10 Steps to Your Success

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What separates the really good speaker from the “Just OK” speaker. How can you move to the next level of presenting? Look over this list and start incorporating many of these ideas in your next presentations.

  1. Personalize the presentation to the group. Use examples, stories, visuals, people’s names, and their products. Talk about their industry. Make your points relevant to their specific interests. In my presentation seminars I always show before and after visual examples. I use the company’s visuals so they are personalized for them.
  2. Tell stories. Audiences love to hear about how someone else solved a problem, dealt with a crisis, or used a product that gave great results. Look through your presentation and find two to three places (this depends how long the talk is) where you can tell a story. Don’t settle for giving your audience just facts.
  3. Identify your own type of humor and use it. Some people are good at ad libs. Some people are wonderful joke tellers. Be careful though. Don’t tell a joke unless you are sure it will work. You aren’t speaking as a comedian. If you aren’t good at jokes, don’t tell them. And if you do tell jokes, be sure your joke will not offend anyone. And, make sure you relate it to the topic.
  4. Use emotion when you talk. You probably aren’t being hired to be a motivational speaker, but you are expected to keep your audience awake and alive as you talk. Emphasize words. Share your excitement. Dare to go beyond your usual way of talking. Your audience will love the energy you have. Go take a weekend acting course. I have taken improvisational acting and movement weekend seminars and find them wonderfully invigorating. My presentations and general communications become more alive and to-the-point. When you challenge yourself, your presentations will take on a new life.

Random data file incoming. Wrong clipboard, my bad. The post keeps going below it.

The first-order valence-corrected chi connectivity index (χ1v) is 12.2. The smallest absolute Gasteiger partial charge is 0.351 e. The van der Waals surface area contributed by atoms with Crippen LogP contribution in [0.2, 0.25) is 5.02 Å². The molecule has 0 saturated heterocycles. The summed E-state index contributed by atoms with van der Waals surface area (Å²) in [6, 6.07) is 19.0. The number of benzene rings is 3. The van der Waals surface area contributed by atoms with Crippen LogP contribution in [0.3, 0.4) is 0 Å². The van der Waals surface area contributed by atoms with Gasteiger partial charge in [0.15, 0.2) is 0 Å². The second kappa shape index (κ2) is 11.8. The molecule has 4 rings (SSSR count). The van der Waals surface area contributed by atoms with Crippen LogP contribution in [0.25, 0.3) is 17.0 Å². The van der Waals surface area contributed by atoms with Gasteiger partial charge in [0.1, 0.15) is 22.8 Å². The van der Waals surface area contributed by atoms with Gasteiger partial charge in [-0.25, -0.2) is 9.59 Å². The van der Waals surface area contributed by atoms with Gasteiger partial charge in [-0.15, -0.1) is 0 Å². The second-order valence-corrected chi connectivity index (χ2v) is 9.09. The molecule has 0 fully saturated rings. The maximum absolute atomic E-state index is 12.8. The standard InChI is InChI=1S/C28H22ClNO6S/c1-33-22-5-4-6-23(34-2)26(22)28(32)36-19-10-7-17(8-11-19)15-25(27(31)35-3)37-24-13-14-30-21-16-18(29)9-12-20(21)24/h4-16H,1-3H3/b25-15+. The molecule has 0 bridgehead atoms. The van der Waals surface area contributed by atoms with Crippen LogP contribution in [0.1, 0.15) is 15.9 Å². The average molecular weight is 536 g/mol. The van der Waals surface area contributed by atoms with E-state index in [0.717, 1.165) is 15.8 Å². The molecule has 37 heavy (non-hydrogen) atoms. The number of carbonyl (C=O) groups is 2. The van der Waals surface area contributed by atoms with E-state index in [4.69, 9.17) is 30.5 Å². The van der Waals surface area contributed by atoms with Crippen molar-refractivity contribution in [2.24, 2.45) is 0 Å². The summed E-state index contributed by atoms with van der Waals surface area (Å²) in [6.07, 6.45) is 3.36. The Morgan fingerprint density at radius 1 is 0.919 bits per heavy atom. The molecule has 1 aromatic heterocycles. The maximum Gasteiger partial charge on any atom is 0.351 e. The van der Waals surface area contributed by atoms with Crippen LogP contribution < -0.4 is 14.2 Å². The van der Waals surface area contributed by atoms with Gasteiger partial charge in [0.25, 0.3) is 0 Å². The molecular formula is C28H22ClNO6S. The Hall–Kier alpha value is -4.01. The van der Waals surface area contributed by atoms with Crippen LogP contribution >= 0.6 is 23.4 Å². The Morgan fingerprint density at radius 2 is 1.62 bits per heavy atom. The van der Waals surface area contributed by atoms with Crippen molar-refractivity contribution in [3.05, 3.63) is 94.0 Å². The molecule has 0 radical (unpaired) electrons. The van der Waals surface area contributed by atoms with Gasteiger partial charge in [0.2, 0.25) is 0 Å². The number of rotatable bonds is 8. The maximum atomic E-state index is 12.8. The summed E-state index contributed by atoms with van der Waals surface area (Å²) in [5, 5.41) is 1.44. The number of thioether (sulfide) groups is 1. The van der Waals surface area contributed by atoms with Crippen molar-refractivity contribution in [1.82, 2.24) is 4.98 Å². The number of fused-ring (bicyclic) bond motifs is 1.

5. Be yourself. We have all seen incredible presenters and compare ourselves to them. First off, those presenters may have had much more interesting subject matter. Those presenters may have spent years practicing. Those presenters probably have a coach who coaches them before every talk. Think about it. You’d be dynamite also. But most of us live in the real world. Sit down, evaluate how you can be as effective as possible in your business, your presentation arena and then go about accomplishing that task in your own individual manner.
  6. Find a coach. A presentation coach can help you get better. As you look for one, you want someone who will nurture your personality. You don’t want to be trained to be someone you’re not. Be sure that coach will help you by identifying your strengths and the areas you could work on in order to improve your presentations. If you use visuals, you want the coach to be able to give you ideas on how your visuals can enhance your presentation style. Ask the coach to tell you his or her philosophy of coaching. If you feel comfortable with philosophy, then work with the person.

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